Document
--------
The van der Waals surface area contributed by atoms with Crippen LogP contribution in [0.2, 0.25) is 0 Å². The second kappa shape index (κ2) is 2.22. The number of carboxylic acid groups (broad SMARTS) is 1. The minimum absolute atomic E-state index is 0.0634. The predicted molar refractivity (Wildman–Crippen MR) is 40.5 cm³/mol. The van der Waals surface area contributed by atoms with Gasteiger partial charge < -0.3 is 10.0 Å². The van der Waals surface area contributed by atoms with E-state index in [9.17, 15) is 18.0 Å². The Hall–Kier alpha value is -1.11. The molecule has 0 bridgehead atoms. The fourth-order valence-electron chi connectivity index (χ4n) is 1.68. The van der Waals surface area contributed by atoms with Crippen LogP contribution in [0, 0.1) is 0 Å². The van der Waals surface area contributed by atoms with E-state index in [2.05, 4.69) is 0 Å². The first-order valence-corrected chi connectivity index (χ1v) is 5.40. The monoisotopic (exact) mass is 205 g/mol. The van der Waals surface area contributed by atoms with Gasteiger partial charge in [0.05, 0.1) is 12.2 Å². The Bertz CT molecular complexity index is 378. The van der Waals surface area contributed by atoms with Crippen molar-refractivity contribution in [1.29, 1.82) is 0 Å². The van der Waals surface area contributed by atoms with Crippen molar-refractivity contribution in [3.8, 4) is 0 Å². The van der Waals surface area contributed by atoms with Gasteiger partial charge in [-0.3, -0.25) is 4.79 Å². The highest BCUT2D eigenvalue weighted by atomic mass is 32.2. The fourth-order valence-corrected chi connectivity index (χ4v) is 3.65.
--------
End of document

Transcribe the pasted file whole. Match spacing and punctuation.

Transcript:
The van der Waals surface area contributed by atoms with Crippen LogP contribution in [0.2, 0.25) is 0 Å². The second kappa shape index (κ2) is 2.22. The number of carboxylic acid groups (broad SMARTS) is 1. The minimum absolute atomic E-state index is 0.0634. The predicted molar refractivity (Wildman–Crippen MR) is 40.5 cm³/mol. The van der Waals surface area contributed by atoms with Gasteiger partial charge < -0.3 is 10.0 Å². The van der Waals surface area contributed by atoms with E-state index in [9.17, 15) is 18.0 Å². The Hall–Kier alpha value is -1.11. The molecule has 0 bridgehead atoms. The fourth-order valence-electron chi connectivity index (χ4n) is 1.68. The van der Waals surface area contributed by atoms with Crippen LogP contribution in [0, 0.1) is 0 Å². The van der Waals surface area contributed by atoms with E-state index in [2.05, 4.69) is 0 Å². The first-order valence-corrected chi connectivity index (χ1v) is 5.40. The monoisotopic (exact) mass is 205 g/mol. The van der Waals surface area contributed by atoms with Gasteiger partial charge in [0.05, 0.1) is 12.2 Å². The Bertz CT molecular complexity index is 378. The van der Waals surface area contributed by atoms with Crippen molar-refractivity contribution in [1.29, 1.82) is 0 Å². The van der Waals surface area contributed by atoms with Crippen molar-refractivity contribution in [3.8, 4) is 0 Å². The van der Waals surface area contributed by atoms with Gasteiger partial charge in [-0.3, -0.25) is 4.79 Å². The highest BCUT2D eigenvalue weighted by atomic mass is 32.2. The fourth-order valence-corrected chi connectivity index (χ4v) is 3.65.